Florida Court Rules that Products Liability Case is Barred Due to Statute of Repose

If you have been injured by a faulty product, it is important to consult a qualified Miami injury lawyer as soon as possible. Personal injury claims are governed by strict time limits, and acting fast can make all the difference in your case.

In Dominguez v. Hayward Industries, Inc., the plaintiff suffered a serious head injury when the filter of his swimming pool exploded in November 2012. The plaintiff later filed a lawsuit against the filter manufacturer, the distributor, and the installer of the filter to the swimming pool. The lawsuit was based on the legal theories of products liability and negligence.

The defendants responded by filing a motion for summary judgment, arguing that the 12-year statute of repose barred the lawsuit under Section 95.031 of the Florida Statutes. The statute of repose is essentially the same as the statute of limitations because it bars claims after a certain time period has passed. Put another way, if a plaintiff does not file within the statute of repose, he or she will be permanently barred from bringing the claim.

The trial court sided with the defendants’ reasoning that the plaintiffs were barred by the statute of repose because the pool and filter were delivered and installed in 1999, which is 13 years prior to when the accident took place.

On appeal, the plaintiffs claimed that the statute of repose was inapplicable, since the pool filter installation represented an improvement to their real property. It is important to note that products liability cases in Florida are subject to a four-year statute of limitations and a 12-year statute of repose. The statute of repose begins to run when a defective product is delivered or purchased. Under Florida law, improvements to real property fall within an exception to the 12-year time frame in products liability cases.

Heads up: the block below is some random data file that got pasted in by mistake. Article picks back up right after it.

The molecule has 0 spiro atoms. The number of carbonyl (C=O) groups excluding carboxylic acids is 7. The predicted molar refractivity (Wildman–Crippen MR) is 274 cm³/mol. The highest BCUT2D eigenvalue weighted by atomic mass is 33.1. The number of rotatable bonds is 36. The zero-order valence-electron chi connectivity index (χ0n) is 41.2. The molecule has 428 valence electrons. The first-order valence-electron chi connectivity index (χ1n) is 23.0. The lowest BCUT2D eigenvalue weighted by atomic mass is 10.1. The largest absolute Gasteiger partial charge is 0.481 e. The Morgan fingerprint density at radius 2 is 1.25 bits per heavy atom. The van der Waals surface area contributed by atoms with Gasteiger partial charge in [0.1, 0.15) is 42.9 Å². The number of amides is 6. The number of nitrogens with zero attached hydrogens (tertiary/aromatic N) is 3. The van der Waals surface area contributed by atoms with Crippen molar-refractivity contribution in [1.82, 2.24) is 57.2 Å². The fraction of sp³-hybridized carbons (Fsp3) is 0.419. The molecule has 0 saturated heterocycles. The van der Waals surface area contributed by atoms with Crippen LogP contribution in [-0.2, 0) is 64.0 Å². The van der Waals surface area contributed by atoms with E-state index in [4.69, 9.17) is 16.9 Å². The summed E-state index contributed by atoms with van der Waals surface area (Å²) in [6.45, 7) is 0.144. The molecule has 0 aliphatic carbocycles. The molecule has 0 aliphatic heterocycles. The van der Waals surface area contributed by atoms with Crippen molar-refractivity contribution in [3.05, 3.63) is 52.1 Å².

After reviewing the concept of “improvements to real property,” the Third District Court of Appeals found that the components of a system, such as a pool filter, do not constitute improvements to real property under the relevant Florida law.

The Florida Supreme Court stated that an “improvement” is a valuable addition made to the property, as opposed to mere reparations or replacements. The court further explained that component parts are not considered improvements. The Third District ruled that a pool filter is a component part, not an improvement. Thus, the statute of repose barred the plaintiff’s claim.

If you are have been hurt by a flawed product, it is important to seek the help of a qualified attorney who can assess the merits of your case. At the Law Offices of Robert Dixon, our knowledgeable Miami premises liability attorneys have the skill, knowledge, and determination to handle virtually all types of personal injury claims. No matter what legal issues you face, we can help. Our experienced and diligent team will guide you through each step of the process. We proudly represent clients throughout South Florida. To learn more, feel free to call us at 1-877-499-HURT (4878) or contact us online.

More Blog Posts:

Fatal Car Accidents in Florida, South Florida Injury Lawyer Blawg, September 25, 2015

Falling Merchandise Injuries in Florida, South Florida Injury Lawyer Blawg, August 31, 2015

Eleventh Circuit Makes Evidentiary Ruling in Florida Slip-and-Fall Case Involving Expert Testimony, South Florida Injury Lawyer Blawg, August 31, 2015

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